It has taken me a long time to write this. Sitting down to do so has been an arduous task. Every time I’ve committed hours of my day to telling this story, to capturing it for eternity into words, I’ve found other projects, tasks, or naps on which to focus. The tale is one that is deeply meaningful to me. It is one that, despite time now having wedged itself between now and then, feels fresh in my mind with the simplest of reminders.
I finally asked myself what was causing this prolonged avoidance of writing about something that so tickled my soul. I knew the answer immediately. The road trip that houses this story was born from a want to write its tale. Ultimately, this voyage was about creating an honorable conclusion to the story arc of my dear Chevy Malibu’s life with me. But, with each mile that passed, as the narrative began to write itself—I fell in love with it, I grew attached to it, and I relished in the security of its embrace. A beautiful story was written, but it is not truly over until I actually write it. The trip ends when I tell the story.
But here I am now, with a growing river of time flowing rapidly between these moments and me, and I’m reluctant to tell it. I’m not ready for it to be over. But I owe the words to many—to my father and the enduring love of a bloodline, to the Chevy and its partnership with me through my coming of age, to the historic landscape of this ever-changing country, to the endless search for spirituality and meaning, to myself.
But before I can tell the story, I must set the stage. And so, may this first chapter limn the history that planted the seed for this epic journey.
As I left, I began imagining the return. It would be a harsh, snowy winter, or perhaps a blistering, hot summer. We would be slowly climbing a steep graded mountain road, headed toward Donner Pass. We would have spent the past several days burning our tires along the interstate, every night resting our eyes to the same dream—California. This dream rested at the summit of the mountain we now climbed. At the top, there would be a victory plateau before a triumphant descent into the homeland. If she died before the border, a tow truck would carry her with honor to the other side to rest forever in peace. But, the way I most saw it happening was that she would use all of her remaining energy to climb that hill, and it wouldn’t be until just after the border that she’d give me one last nod, one last smile, and then gently pass into the next world having successfully reached Californian soil.
Over a year and a half ago, I packed up my ’98 Chevy Malibu with all it could hold of the West Coast life I knew, and I headed east to Washington, D.C. for the young adult life that waited for me there. That Chevy was more than a car; it was a connection to my beginnings, something that could root me when I felt distant or waning. She was coming with me to the east, and together we’d never be alone. We would always have a friend from home.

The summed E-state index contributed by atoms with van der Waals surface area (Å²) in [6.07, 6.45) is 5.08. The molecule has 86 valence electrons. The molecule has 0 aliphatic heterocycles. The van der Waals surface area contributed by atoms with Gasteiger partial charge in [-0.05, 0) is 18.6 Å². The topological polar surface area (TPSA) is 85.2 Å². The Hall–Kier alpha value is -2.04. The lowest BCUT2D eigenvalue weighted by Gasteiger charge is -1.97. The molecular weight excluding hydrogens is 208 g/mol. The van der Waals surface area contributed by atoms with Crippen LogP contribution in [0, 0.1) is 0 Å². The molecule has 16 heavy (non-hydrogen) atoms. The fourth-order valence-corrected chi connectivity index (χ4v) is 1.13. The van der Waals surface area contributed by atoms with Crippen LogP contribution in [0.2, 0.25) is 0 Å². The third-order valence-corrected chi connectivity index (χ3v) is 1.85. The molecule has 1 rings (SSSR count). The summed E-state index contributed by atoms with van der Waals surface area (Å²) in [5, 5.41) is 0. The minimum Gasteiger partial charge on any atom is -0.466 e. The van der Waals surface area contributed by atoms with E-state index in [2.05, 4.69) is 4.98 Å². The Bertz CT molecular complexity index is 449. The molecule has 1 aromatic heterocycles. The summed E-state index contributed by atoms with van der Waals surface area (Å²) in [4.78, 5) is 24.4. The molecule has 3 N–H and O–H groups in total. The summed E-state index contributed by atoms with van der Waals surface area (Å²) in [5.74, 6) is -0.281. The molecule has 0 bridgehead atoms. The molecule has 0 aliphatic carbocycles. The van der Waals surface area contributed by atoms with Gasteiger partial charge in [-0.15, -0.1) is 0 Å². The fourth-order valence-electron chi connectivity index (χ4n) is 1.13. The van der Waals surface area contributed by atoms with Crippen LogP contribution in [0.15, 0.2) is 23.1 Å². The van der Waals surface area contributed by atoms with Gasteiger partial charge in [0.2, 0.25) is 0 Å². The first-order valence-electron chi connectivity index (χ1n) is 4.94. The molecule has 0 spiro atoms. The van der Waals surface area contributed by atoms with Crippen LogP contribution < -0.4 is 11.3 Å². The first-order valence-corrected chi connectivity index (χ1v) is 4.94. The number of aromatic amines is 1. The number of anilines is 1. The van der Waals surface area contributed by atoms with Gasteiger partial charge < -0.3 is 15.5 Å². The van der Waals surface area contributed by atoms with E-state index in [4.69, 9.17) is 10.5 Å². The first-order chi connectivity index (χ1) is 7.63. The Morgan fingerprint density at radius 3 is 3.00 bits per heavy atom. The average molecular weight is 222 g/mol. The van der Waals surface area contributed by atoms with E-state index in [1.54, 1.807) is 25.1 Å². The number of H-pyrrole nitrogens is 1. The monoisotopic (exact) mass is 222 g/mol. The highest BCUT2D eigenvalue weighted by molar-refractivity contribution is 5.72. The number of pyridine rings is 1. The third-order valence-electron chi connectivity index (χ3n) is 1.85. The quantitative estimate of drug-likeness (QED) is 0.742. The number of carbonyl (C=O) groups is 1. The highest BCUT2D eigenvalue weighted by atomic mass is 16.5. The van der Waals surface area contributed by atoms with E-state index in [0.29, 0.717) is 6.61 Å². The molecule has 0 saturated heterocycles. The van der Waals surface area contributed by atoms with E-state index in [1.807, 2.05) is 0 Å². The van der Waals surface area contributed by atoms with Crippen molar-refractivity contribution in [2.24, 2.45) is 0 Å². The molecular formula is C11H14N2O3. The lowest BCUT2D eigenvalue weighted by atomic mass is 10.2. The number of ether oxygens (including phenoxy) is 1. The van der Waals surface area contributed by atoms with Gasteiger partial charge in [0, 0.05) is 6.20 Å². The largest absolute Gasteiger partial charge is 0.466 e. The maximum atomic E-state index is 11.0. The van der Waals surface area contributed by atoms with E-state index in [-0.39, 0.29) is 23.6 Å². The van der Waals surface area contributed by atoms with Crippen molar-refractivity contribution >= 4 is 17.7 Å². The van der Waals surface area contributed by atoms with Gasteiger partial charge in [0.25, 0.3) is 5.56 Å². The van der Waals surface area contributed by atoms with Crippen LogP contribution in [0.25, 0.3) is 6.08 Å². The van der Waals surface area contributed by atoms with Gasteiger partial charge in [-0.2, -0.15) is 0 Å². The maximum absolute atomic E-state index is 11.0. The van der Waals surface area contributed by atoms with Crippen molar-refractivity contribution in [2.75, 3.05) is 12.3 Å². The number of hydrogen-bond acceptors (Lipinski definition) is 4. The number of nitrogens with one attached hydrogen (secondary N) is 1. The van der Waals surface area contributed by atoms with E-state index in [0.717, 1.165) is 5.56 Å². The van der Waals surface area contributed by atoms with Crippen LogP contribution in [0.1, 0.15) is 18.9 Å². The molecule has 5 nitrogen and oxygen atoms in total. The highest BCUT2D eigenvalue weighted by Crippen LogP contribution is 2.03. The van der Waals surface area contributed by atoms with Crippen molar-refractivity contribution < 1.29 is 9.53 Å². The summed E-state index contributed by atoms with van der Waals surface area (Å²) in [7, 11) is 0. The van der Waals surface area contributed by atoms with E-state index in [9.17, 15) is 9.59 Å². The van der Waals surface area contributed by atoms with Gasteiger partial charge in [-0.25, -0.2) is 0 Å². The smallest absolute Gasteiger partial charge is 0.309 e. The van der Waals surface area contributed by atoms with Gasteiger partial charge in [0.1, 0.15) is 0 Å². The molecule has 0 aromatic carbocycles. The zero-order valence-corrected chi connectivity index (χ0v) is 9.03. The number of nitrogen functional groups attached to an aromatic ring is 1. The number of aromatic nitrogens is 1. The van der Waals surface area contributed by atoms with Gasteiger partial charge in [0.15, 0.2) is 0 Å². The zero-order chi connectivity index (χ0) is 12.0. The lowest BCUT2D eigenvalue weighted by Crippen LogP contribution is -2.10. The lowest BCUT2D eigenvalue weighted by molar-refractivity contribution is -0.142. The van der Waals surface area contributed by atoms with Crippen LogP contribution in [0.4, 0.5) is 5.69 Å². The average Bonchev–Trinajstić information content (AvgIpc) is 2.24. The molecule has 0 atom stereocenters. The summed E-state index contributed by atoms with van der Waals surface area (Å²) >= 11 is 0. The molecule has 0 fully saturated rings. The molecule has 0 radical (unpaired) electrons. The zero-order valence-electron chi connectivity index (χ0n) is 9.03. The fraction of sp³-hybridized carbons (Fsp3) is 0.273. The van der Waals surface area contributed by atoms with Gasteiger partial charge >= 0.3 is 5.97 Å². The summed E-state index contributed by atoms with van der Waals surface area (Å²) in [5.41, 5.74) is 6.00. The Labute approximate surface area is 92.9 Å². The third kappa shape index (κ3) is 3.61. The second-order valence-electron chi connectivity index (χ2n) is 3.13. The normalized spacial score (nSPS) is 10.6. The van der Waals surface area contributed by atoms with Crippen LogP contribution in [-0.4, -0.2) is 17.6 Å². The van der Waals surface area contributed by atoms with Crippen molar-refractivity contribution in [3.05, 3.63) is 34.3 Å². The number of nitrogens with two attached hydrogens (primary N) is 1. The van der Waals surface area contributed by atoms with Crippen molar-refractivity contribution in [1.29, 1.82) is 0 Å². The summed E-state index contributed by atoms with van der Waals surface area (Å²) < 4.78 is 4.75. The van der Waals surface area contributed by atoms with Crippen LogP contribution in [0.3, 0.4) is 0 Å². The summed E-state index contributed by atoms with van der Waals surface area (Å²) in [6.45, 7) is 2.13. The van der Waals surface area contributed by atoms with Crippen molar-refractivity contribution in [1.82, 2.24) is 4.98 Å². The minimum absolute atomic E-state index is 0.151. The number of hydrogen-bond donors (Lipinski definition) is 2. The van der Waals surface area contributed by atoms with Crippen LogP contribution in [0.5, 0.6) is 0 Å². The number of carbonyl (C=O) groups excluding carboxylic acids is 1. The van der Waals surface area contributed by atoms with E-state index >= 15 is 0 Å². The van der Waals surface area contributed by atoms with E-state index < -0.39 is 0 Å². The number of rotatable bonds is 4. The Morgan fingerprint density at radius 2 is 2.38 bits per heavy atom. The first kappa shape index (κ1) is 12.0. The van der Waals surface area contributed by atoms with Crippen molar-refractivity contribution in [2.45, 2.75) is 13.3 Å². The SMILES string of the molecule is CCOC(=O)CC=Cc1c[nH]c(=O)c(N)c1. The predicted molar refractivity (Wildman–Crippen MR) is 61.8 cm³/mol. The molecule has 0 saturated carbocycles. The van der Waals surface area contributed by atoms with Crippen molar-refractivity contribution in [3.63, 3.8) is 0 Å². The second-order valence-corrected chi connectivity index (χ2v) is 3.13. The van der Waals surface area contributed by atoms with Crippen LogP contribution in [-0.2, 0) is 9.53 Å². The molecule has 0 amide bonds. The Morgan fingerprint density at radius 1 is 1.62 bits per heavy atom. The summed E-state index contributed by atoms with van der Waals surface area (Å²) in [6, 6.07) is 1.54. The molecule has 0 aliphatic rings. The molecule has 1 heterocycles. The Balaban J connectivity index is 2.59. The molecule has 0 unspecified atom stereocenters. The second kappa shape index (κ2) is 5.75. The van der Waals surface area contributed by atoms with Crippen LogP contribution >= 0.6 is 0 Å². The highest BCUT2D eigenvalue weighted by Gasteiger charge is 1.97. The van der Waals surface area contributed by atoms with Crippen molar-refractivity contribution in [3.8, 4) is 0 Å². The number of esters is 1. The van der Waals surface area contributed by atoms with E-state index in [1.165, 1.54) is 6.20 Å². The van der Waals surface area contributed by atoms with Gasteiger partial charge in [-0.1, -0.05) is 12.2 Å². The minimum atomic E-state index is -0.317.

It was as though my relationship with the Chevy had been born from Shel Silverstein’s The Giving Tree. The Chevy loved me, and I loved the Chevy. I was sixteen when my dad handed me her keys, and from that moment on, that Detroit-born beauty selflessly gave and gave. We drove through several phases of life together, each one beckoning in a new layer of circumstance, story, and history—layers whose accumulation came to reveal the increasing complexity of a life in transition.
Looking back now, life at sixteen was fairly simple. During the high school lunch hour, my Chevy would take me off campusfor a quick taste of freedom. It was during one of these hours that I remember watching her mileage counter make that epic turn to 100,000. When I needed her for late night drives around town with friends, stopping for milkshakes at Toni’s 24 Hour Restaurant, my Chevy would wake up and keep those four cylinders running for as long as we needed. Throughout those high school years, my Chevy took me from my mom’s house one week to my dad’s house the next week and back again, over and over, never with complaint. One day during this high school era, my Chevy took me on my first long solo drive to go visit my grandma in Napa. In a sense, my Chevy is the one who ultimately gave me the agency to cultivate that relationship. I still remember falling into a deep nap upon arrival as a result of the previous five hours of driving with both hands on the wheel, watching each curve in the road with the utmost care, mildly terrified and completely excited.
But, like with The Giving Tree, as my life progressed, the ebbs and flows became increasingly complicated, requiring deeper levels of thought, decision, and action. I began to ask of my Chevy for more and more. Upon graduating from high school, I packed her up with all I could and moved to Oregon for college. I didn’t see it quite as clearly at the time, but now I can see just how formative this choice was, just how much this decision to leave home, to leave my lovely Golden State for school, was to begin the shedding of a past layer of identity that hid me from the sometimes treacherous work of discovering one’s true self.